Do you need a new and unusual name for an elf in your fantasy novel, or just want to play around with your options before choosing a name for yourself?
If so, we’ve got the perfect place for you! Here is a list of fifty blood elf names (some with meanings!) that might inspire you. Our list ranges from traditional elven names like Vareth to more unique ones like Avril.
Most of these names are taken from a list of “blood elf names” from the online MMORPG World of Warcraft, a game which is hugely popular at the moment. If you know players in that game, you may recognise a few of them.
If you like these names, check out our lists for dark elf and wood elf names for more ideas! Or if you prefer human characters, then take a look at this list of human names.
Here are some blood elf name are discussed-
This name means “flower” in French.
This is Welsh for “white”.
This is a masculine form of Brooke, the feminine form of Bryn, which means “hill”. It’s also short for Roberta, another name with meaning.
It means “dove” and is derived from the Latin word “caro”, meaning “a dove”. Pronounced as CAR-uh. Also used as a baby girl name meaning “dove”. From the Old German name Carolina meaning “meadowland”.
It is a combination of Caroline and Laurel. It means “crown” in Italian and is pronounced as “KAR-oh-lay”, or “CAR-oh-lay”. The name was popular during the Victorian era, when Queen Victoria had two daughters named Caroline. Also spelled as Carola, Corolla, Rozalla and Ristola.
This name is Welsh for “Carrying Wulf” or “Carrier Wolf”. It has been used for over one thousand years, with Brittons migrating across Europe in the Roman period using it to refer to themselves because of their association with wolves.
This name has Old French origins and means “chance”. Pronounced as CHAYS. Also used for a boy as a baby name, it means “God’s grace”.
This name is taken from the name of the city of Dax in the Aquitaine region of South West France, itself originating from the Latin word “aquae”, meaning “water”. Since its Romanization it has been used to indicate that there are good water sources in or around that area.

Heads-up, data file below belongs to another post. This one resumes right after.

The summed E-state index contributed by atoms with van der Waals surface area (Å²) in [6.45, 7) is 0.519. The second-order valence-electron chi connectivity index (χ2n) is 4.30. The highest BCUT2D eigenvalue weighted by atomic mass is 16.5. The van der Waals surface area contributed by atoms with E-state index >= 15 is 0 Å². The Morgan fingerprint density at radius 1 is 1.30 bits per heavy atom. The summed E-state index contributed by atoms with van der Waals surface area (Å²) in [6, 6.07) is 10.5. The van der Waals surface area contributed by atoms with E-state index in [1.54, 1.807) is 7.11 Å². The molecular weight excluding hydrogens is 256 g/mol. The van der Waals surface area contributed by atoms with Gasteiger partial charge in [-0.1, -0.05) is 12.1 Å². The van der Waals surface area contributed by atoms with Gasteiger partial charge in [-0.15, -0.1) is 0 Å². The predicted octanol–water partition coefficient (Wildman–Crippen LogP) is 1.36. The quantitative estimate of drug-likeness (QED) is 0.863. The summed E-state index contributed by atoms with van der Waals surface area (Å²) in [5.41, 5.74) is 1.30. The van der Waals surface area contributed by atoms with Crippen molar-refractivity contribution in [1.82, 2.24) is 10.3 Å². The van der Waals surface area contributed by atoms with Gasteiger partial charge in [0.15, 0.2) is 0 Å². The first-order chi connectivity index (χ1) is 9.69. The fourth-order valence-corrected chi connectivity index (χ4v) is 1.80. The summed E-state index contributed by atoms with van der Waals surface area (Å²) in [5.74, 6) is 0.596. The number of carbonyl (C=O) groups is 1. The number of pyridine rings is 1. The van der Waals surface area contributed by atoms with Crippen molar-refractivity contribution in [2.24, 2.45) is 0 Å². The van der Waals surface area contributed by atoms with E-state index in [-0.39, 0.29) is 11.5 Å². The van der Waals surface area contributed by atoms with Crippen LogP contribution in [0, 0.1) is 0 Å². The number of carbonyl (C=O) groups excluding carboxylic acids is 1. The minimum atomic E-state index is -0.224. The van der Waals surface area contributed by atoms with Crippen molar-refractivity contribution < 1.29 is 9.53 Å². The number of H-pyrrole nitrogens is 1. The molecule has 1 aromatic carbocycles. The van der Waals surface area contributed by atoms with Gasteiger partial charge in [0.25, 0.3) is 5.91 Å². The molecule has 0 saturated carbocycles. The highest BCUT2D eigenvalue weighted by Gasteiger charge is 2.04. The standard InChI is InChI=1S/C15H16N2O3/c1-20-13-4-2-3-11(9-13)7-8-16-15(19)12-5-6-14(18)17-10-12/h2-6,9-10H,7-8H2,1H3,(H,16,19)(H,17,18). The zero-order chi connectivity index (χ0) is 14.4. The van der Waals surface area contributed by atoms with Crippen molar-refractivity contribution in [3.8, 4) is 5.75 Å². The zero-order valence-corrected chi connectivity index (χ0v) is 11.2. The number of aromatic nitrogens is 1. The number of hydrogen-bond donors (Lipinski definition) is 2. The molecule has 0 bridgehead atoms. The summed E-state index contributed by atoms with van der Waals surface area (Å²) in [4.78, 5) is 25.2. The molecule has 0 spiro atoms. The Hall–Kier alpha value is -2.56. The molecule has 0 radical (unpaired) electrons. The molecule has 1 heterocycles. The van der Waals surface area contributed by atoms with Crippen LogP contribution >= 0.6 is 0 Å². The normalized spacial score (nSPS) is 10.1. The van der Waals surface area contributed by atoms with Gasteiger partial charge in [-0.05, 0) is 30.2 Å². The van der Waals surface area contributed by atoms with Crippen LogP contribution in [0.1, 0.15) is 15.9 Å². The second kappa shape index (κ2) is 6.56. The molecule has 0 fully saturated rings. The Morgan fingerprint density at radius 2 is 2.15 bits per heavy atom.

This is an English form of the Welsh name Dywlawn, meaning “dark valley”. It has also been used in Scottish and Irish as a variant of the Gaelic name Dearglyn. It’s been used as a girls first name since 1900 and was one of the top 100 names given to girls in Wales in 2006.
This is an English form of the Germanic name Hardraad, meaning “hard ruler”. It was originally taken from Anglo Saxon sources, but it was most popular in Northern Germany during the 12th century.
This name is used to derive from the Arabic word “Yarim”, meaning “friends”. It was also used in the Quran in reference to a nearby city.
A variant of Jackson, it means “son of Jack”. It is an English name of Anglo-Saxon origin, although it grew more popular after World War II because of its use in reference to the US army general and later President, James Earl (Jimmy) Carter.
This is a name taken from the island of Bali that has been linked with ancient Hindu tales about princesses and demons. People of the island have been said to have worshipped a goddess called Jilyana.
The name has Old English origins and means “crux”. It is used in reference to a wooden cross-piece that was used as part of a gallows or gibbet. It is also associated with some older spellings of the word “Christ”.
This name is taken from the Welsh name Merfyn, meaning “sea lover”, and it has been used as an alternative spelling in English since the 19th century.
This is a Russian diminutive of Nadia and means “little wave”, although it is often used in reference to Nadezhda, an alternative spelling that has been popular worldwide since the late 19th century.
This is a Welsh variant of the Old English name Mort, which means “death”. It was originally used to refer to any person or being who died without baptism in Anglo-Saxon times.
This name has Old English origins and means “night”.It is a variation of the name Nozomi, which was invented in Japan in reference to a mythological character that was associated with the stars.